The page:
Goat's Milk Soapmaking with Gram

Our Handmade Lavender, Lemon Verbena, and Oat Goat's Milk SoapThe first visitor on the farm from my family was Gram. My Gram has always been the "cool Grandma"... Her seemingly uncanny understanding of what was "in" with the kids (she taught High School English) was bolstered in my awkwardly bespectacled eyes by the fact that she had been a model (which my 10 year old self would have died to be). The voracious reader who always had the right books for me at the ready, was also a curious and creative person (with a great eye) from whom I inherited my interest in (ok, obsession with) minerals and exquisite details from exotic cultures.  

Whenever I would visit her growing up, Gram always had a pile of good books (usually tucked into a basket with some chocolate) waiting for me and fun projects in store for us. We made Ukrainian Easter eggs, we baked, we made jewelry... Oh, she also introduced me to pine nuts! Visits to Gram's were always a treat and now as an adult (well, almost), I hoped to return the favor. I had been looking forward to her visit for weeks and trying to think of some fun things we could do together while she was here.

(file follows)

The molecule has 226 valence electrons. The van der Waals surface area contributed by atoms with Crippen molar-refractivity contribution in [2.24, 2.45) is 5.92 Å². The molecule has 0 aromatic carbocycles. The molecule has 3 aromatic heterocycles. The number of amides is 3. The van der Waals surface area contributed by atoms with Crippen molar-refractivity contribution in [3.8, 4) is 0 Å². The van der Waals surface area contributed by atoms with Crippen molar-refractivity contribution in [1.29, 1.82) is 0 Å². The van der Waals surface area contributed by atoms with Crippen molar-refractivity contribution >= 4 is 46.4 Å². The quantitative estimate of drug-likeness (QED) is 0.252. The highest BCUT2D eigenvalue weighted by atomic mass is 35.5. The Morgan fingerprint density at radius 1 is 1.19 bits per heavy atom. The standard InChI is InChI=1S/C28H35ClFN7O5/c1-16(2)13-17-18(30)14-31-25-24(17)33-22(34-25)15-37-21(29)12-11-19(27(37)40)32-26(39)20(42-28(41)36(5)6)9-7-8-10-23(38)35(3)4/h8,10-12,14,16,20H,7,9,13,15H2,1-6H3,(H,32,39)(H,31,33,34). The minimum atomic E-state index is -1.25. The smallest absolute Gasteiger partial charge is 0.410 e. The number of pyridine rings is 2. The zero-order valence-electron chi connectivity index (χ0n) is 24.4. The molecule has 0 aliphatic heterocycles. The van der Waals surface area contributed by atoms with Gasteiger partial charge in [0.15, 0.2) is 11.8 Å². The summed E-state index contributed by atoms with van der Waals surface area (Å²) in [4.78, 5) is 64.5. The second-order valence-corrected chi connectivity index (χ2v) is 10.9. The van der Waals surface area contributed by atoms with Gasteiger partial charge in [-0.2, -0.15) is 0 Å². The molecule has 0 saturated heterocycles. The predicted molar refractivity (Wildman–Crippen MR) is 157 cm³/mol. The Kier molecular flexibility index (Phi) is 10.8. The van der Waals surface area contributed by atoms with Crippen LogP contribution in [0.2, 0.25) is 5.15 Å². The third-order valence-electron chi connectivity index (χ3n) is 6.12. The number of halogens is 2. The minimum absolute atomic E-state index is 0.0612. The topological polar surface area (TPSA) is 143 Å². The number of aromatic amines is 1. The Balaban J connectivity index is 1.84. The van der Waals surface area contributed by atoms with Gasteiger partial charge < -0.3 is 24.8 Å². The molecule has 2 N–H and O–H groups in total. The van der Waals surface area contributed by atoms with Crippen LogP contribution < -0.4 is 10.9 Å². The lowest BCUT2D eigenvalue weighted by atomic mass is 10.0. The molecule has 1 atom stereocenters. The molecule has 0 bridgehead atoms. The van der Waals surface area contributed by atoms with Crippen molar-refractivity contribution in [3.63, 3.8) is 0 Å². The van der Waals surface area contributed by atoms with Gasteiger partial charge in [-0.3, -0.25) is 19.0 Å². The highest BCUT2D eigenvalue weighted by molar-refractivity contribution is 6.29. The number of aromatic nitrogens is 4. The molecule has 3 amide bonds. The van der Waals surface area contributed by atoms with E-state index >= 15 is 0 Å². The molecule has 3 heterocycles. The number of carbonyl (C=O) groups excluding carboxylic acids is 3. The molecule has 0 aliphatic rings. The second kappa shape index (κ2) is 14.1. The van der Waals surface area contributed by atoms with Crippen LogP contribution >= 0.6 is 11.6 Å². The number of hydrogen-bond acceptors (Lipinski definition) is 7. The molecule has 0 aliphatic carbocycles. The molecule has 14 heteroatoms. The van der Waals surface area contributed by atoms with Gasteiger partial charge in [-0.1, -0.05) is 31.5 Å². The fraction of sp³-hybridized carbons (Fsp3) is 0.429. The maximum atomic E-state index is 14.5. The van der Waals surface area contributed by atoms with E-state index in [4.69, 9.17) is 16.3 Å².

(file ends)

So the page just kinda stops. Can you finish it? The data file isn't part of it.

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I had cheesemaking, soapmaking, and a visit to The Hermitage, President Andrew Jackson's Plantation, in the cards for her 3 day visit. Obviously, I had once again failed to add the "unexpected element" of farm life into my time calculations for the weekend. When Gram arrived, our first goat shelter had just been trampled and pooped on by The Herd, and a whole day would be needed to plan and build a new one. 

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Meet Bridget, Little Seed's First Goat!

What a week! I guess it actually hasn't even been a whole week, but the whirlwind of it all has made the past few days feel like only a split second and a month at the same time. We've been on a mission since last Thursday and I'm just now getting a chance to come up for air and bang out a blog post. And ooooh ho ho, what a mission!

It all started last Thursday around noon when I went to go take a look at a goat. The plan for this season is to find 2 does in milk for a steady cheesemaking/experimentation/yummy personal use supply and several kids to build a herd with. Ideally, I'd like to have one Nubian and one Alpine doe to have the opportunity to compare milk qualities. Nubians produce an amazing quality of milk known for its higher percentage of butterfat. Alpines, while also giving a wonderful quality of milk, are known for being heavy producers. I'd like to have the chance to try the same recipe with one milk, then the other, and then a mix of the two and learn what what will work best for the cheeses we want to make.


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